Suicide and nursing are very rarely said in the same sentence. Burned out doctors choose suicide as a way out; burned out nurses just quit!
You see, nurses see quitting differently- they see quitting as a way of regaining sense of self; physicians more often times see quitting as failure. It is not! This mindset needs to be changed.
Quitting is NOT always failure though society has programmed us to see it that way. Rather quitting should be seen as an individual mentally recognizing that a situation is beyond their mental, physical or emotional capabilities to cope and hence they CHOOSE to quit.
When nurses get burned out, they think of a way out- whether trying another specialty or aspect of nursing or just leaving nursing profession completely. They do not automatically think suicide.
Help precepting an older nurse! I recently came across your website and wanted to share my story. I am currently precepting an older nurse who is a recent graduate and it is no fun.
I started out on being her preceptor with an open mind and willing to show her the ropes. I am younger but have been a nurse for several years, at least much longer than my new orientee has been, which is zero!
I am mindful of the age gap and always respectful and professional in my communication with her as well as my co-workers.
This is a career change for her and I constantly get the feeling of being talked down to. An example of this is, the other day, I went to show her how to perform a new procedure and she completely shut me down saying, “I don’t need to know this right now, you can show me later.”
I was quite shocked and upset! This is a new orientee who should simply be learning the ropes and can do what she wants later. My co-workers think she is a PITA and I am beginning to think so too.
My supervisor asked me how things are going and I tell her, “very well”. I am wondering if I shouldn’t mention it to her because if this new orientee has a problem dealing with me because I am younger, she will definitely have problems on our unit as everyone is almost as young as I am.
Nursing is not a calling…at least not for everyone. Too often we see nurses disrespect or look down on other nurses because they do not consider it a calling for them.
For some people, nursing is a calling but for others, it is simply a job. And one that they do well to earn a living or a career at best. There is simply no need to look down on another or feel superior to them.
We should live and let live! The thing to concern yourself (if at all you need to), is whether or not they are doing a good job in giving personalized and effective care to their patients. Anything else is just drama!
Millennial nurses are often misunderstood. They have had much said about them from previous generations but when you really stop to think about, millennial nurses HAVE been misunderstood
Seven Ways you Misunderstand Millennial Nurses
- They ask questions: In previous generation of nurses, it was always the common thing to do what you are asked, with no questions asked. Not so, millennials! They want to understand the “why” of what they are doing. Makes more sense that way!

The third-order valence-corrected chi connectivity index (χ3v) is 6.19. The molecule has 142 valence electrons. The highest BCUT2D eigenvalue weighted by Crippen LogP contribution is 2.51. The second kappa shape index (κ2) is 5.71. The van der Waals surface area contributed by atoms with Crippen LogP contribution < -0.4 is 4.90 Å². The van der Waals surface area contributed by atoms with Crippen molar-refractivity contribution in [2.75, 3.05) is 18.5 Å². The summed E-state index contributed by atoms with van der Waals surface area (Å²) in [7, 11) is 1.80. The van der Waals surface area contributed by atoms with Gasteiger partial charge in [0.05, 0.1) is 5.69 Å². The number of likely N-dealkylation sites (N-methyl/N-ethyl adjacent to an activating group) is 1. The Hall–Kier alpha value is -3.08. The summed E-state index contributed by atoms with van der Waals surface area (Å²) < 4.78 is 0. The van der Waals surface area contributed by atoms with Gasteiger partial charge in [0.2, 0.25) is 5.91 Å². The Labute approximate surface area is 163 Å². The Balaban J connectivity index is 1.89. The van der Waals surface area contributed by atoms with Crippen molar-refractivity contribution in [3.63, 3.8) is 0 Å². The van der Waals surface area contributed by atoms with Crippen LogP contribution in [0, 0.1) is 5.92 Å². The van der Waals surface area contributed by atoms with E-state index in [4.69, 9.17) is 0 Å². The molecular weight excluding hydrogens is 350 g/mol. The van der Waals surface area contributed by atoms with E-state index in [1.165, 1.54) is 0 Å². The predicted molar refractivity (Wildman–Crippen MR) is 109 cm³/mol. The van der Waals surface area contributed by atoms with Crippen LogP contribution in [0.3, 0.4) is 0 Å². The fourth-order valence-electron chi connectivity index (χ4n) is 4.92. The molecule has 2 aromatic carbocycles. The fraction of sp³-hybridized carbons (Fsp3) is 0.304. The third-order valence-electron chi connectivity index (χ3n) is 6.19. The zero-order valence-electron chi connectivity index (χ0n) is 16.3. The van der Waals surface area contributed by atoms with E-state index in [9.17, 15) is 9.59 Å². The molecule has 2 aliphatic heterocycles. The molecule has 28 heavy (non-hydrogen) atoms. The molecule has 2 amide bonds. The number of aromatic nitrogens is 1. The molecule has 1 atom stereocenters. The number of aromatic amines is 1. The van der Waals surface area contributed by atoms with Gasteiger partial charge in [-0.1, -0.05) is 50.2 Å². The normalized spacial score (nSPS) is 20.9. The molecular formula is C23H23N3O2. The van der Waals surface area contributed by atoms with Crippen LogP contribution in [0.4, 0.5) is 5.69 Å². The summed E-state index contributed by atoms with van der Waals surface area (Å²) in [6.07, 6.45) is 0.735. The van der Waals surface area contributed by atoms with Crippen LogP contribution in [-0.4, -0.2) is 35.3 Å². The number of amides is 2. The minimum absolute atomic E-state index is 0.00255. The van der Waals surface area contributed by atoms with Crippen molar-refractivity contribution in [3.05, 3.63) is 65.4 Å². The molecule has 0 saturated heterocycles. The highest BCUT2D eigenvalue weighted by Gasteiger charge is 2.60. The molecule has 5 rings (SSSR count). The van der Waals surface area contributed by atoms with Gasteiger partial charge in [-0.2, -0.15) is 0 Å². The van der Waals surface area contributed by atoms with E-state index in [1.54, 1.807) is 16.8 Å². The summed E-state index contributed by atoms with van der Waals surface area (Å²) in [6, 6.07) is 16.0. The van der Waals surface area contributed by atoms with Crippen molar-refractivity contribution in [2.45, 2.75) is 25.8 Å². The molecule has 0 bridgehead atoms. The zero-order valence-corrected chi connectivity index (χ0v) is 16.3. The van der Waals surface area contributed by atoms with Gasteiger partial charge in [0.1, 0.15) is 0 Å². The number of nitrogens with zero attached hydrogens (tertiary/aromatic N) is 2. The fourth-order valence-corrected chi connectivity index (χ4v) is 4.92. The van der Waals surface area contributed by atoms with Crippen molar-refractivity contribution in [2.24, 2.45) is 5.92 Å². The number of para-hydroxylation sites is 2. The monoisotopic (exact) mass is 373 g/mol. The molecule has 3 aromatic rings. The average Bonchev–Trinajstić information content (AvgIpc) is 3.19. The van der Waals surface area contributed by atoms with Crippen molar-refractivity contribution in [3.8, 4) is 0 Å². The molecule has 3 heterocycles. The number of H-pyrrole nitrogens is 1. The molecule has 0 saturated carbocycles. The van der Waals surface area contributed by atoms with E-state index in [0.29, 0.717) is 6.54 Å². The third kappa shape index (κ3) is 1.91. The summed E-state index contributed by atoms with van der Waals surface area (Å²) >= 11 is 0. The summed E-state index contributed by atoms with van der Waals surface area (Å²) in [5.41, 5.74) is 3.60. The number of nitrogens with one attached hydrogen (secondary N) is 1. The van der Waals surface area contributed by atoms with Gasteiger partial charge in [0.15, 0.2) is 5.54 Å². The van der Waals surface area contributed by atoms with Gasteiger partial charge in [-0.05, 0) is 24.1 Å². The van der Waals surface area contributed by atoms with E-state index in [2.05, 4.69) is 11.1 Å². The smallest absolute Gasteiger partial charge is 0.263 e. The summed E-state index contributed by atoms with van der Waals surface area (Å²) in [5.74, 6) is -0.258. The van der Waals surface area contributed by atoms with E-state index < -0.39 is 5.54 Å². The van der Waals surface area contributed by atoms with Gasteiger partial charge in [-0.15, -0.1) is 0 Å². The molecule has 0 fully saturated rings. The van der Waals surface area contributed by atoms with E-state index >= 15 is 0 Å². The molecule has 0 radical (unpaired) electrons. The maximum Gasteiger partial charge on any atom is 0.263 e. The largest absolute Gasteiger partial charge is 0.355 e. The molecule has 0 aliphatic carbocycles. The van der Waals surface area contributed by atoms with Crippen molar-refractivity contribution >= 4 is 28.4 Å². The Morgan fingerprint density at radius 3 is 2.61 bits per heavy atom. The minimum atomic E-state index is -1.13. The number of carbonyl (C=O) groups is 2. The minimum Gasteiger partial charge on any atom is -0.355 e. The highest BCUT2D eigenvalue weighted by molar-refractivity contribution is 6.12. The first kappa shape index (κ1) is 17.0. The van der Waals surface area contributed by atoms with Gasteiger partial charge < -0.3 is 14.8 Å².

- They want more from employers: Millennial nurses understand that they owe their best work to their employers, and for that, they expect more from their employers to give their best work. None of the martyr for these nurses.
- They are not afraid to change jobs: If one job is not working, millennial nurses will not hesitate to change jobs. They know that employers are at will and hence no loyalty is owed.
- They are innovative: Millennial nurses are quick thinkers and innovative. They think up more ways of doing things faster and effectively than in by-gone days. Millennial nurses do not buy into, “this is how we have always done”. They question (see 1 above) why things cannot be done differently, if the way it has always been done is not working.
I have only been a registered nurse for one year but I am already burned out by the profession. The constant drama filled situations with other nurses.
-The constant negativity and need to tear each other down
-Management not having your back and ready to throw you under the bus if it would achieve a goal for them. “Friends” looking for a way to tear you down and the ungodly night shift hours. I am so done but feel completely depressed because I don’t know where to turn to now?
I am still young enough (23 years) that I can go back to school and choose another career, but I just feel that means I wasted the years and time spent on nursing.
What do I do?
Dear Depressed Nurse,
Your letter leaves out some much needed answers but will try to respond as best as possible to your note.
Burn out can happen to anyone and the key is to quickly recognize it and find a solution before it consumes you, which you did!
But before you completely give up on the profession, I would suggest, if you haven’t already done so, to try a different specialty from what you are currently doing. Sometimes all it takes is a tweak to gain new energy.
Find a hobby outside of work to channel yourself and have something fun to look forward. At the end of it all, if you have done all this and still feel that nursing is not the profession for you, then you will feel better for having given it a chance.
Best of Luck to you!